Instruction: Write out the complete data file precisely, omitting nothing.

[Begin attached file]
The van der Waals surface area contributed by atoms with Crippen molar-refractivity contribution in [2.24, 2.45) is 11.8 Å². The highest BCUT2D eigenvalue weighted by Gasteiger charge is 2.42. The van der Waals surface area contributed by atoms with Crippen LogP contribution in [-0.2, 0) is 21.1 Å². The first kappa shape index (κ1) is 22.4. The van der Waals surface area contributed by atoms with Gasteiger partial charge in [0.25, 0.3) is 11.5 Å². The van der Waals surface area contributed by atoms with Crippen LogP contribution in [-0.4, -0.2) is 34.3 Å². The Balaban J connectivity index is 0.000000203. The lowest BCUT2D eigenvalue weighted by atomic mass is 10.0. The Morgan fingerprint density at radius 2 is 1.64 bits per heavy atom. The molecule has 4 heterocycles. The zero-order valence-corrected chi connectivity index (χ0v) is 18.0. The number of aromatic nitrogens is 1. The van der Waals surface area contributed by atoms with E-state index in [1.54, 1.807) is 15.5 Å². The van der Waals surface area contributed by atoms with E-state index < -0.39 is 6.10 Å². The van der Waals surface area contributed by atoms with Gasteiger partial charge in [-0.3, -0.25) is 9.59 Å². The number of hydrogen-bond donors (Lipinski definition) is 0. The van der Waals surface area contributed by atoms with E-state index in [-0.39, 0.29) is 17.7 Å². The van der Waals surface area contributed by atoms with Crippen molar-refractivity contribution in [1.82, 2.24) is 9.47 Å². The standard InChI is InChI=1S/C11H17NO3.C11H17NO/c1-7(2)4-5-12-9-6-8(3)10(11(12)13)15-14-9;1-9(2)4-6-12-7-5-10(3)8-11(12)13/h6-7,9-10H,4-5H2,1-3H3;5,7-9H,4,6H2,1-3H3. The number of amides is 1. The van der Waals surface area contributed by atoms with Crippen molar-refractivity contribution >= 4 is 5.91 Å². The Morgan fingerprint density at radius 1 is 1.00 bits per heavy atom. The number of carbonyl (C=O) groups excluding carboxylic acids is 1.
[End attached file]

The van der Waals surface area contributed by atoms with Crippen molar-refractivity contribution in [2.24, 2.45) is 11.8 Å². The highest BCUT2D eigenvalue weighted by Gasteiger charge is 2.42. The van der Waals surface area contributed by atoms with Crippen LogP contribution in [-0.2, 0) is 21.1 Å². The first kappa shape index (κ1) is 22.4. The van der Waals surface area contributed by atoms with Gasteiger partial charge in [0.25, 0.3) is 11.5 Å². The van der Waals surface area contributed by atoms with Crippen LogP contribution in [-0.4, -0.2) is 34.3 Å². The Balaban J connectivity index is 0.000000203. The lowest BCUT2D eigenvalue weighted by atomic mass is 10.0. The Morgan fingerprint density at radius 2 is 1.64 bits per heavy atom. The molecule has 4 heterocycles. The zero-order valence-corrected chi connectivity index (χ0v) is 18.0. The number of aromatic nitrogens is 1. The van der Waals surface area contributed by atoms with E-state index in [1.54, 1.807) is 15.5 Å². The van der Waals surface area contributed by atoms with E-state index < -0.39 is 6.10 Å². The van der Waals surface area contributed by atoms with Gasteiger partial charge in [-0.3, -0.25) is 9.59 Å². The number of hydrogen-bond donors (Lipinski definition) is 0. The van der Waals surface area contributed by atoms with E-state index in [-0.39, 0.29) is 17.7 Å². The van der Waals surface area contributed by atoms with Crippen molar-refractivity contribution in [1.82, 2.24) is 9.47 Å². The standard InChI is InChI=1S/C11H17NO3.C11H17NO/c1-7(2)4-5-12-9-6-8(3)10(11(12)13)15-14-9;1-9(2)4-6-12-7-5-10(3)8-11(12)13/h6-7,9-10H,4-5H2,1-3H3;5,7-9H,4,6H2,1-3H3. The number of amides is 1. The van der Waals surface area contributed by atoms with Crippen molar-refractivity contribution >= 4 is 5.91 Å². The Morgan fingerprint density at radius 1 is 1.00 bits per heavy atom. The number of carbonyl (C=O) groups excluding carboxylic acids is 1.